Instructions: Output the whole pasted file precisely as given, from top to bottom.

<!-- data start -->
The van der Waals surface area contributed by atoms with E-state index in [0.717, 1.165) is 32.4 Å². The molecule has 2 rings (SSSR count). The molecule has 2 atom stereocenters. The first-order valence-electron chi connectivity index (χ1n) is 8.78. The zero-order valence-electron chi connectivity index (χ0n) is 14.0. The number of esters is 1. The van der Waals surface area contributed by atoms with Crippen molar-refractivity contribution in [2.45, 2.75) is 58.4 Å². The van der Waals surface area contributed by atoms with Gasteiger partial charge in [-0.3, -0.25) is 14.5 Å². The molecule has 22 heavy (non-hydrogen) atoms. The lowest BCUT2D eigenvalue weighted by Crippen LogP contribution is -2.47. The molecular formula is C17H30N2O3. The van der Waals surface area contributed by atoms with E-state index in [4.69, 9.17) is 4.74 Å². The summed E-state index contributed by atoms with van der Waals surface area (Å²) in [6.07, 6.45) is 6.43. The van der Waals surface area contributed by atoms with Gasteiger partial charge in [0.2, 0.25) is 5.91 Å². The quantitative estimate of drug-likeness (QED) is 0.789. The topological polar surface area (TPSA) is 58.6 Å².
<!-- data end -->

The van der Waals surface area contributed by atoms with E-state index in [0.717, 1.165) is 32.4 Å². The molecule has 2 rings (SSSR count). The molecule has 2 atom stereocenters. The first-order valence-electron chi connectivity index (χ1n) is 8.78. The zero-order valence-electron chi connectivity index (χ0n) is 14.0. The number of esters is 1. The van der Waals surface area contributed by atoms with Crippen molar-refractivity contribution in [2.45, 2.75) is 58.4 Å². The van der Waals surface area contributed by atoms with Gasteiger partial charge in [-0.3, -0.25) is 14.5 Å². The molecule has 22 heavy (non-hydrogen) atoms. The lowest BCUT2D eigenvalue weighted by Crippen LogP contribution is -2.47. The molecular formula is C17H30N2O3. The van der Waals surface area contributed by atoms with E-state index in [4.69, 9.17) is 4.74 Å². The summed E-state index contributed by atoms with van der Waals surface area (Å²) in [6.07, 6.45) is 6.43. The van der Waals surface area contributed by atoms with Gasteiger partial charge in [0.2, 0.25) is 5.91 Å². The quantitative estimate of drug-likeness (QED) is 0.789. The topological polar surface area (TPSA) is 58.6 Å².